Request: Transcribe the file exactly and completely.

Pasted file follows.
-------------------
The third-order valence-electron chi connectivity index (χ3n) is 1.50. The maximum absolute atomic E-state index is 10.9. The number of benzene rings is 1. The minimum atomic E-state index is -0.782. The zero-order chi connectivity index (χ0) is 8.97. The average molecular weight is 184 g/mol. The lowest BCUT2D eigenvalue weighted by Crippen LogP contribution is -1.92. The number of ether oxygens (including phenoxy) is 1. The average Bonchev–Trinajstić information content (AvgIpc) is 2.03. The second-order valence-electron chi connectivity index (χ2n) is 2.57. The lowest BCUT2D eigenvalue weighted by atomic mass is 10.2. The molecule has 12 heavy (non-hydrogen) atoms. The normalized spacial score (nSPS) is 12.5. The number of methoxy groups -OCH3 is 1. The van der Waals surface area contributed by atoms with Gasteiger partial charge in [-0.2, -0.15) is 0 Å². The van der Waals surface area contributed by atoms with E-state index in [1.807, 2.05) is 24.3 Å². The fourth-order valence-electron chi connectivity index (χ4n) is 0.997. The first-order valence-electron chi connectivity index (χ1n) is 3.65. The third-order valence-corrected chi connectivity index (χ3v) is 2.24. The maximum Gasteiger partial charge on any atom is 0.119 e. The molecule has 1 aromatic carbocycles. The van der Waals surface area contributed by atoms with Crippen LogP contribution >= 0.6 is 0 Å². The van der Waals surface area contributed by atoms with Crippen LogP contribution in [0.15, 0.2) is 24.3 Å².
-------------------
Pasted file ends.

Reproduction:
The third-order valence-electron chi connectivity index (χ3n) is 1.50. The maximum absolute atomic E-state index is 10.9. The number of benzene rings is 1. The minimum atomic E-state index is -0.782. The zero-order chi connectivity index (χ0) is 8.97. The average molecular weight is 184 g/mol. The lowest BCUT2D eigenvalue weighted by Crippen LogP contribution is -1.92. The number of ether oxygens (including phenoxy) is 1. The average Bonchev–Trinajstić information content (AvgIpc) is 2.03. The second-order valence-electron chi connectivity index (χ2n) is 2.57. The lowest BCUT2D eigenvalue weighted by atomic mass is 10.2. The molecule has 12 heavy (non-hydrogen) atoms. The normalized spacial score (nSPS) is 12.5. The number of methoxy groups -OCH3 is 1. The van der Waals surface area contributed by atoms with Gasteiger partial charge in [-0.2, -0.15) is 0 Å². The van der Waals surface area contributed by atoms with E-state index in [1.807, 2.05) is 24.3 Å². The fourth-order valence-electron chi connectivity index (χ4n) is 0.997. The first-order valence-electron chi connectivity index (χ1n) is 3.65. The third-order valence-corrected chi connectivity index (χ3v) is 2.24. The maximum Gasteiger partial charge on any atom is 0.119 e. The molecule has 1 aromatic carbocycles. The van der Waals surface area contributed by atoms with Crippen LogP contribution >= 0.6 is 0 Å². The van der Waals surface area contributed by atoms with Crippen LogP contribution in [0.15, 0.2) is 24.3 Å².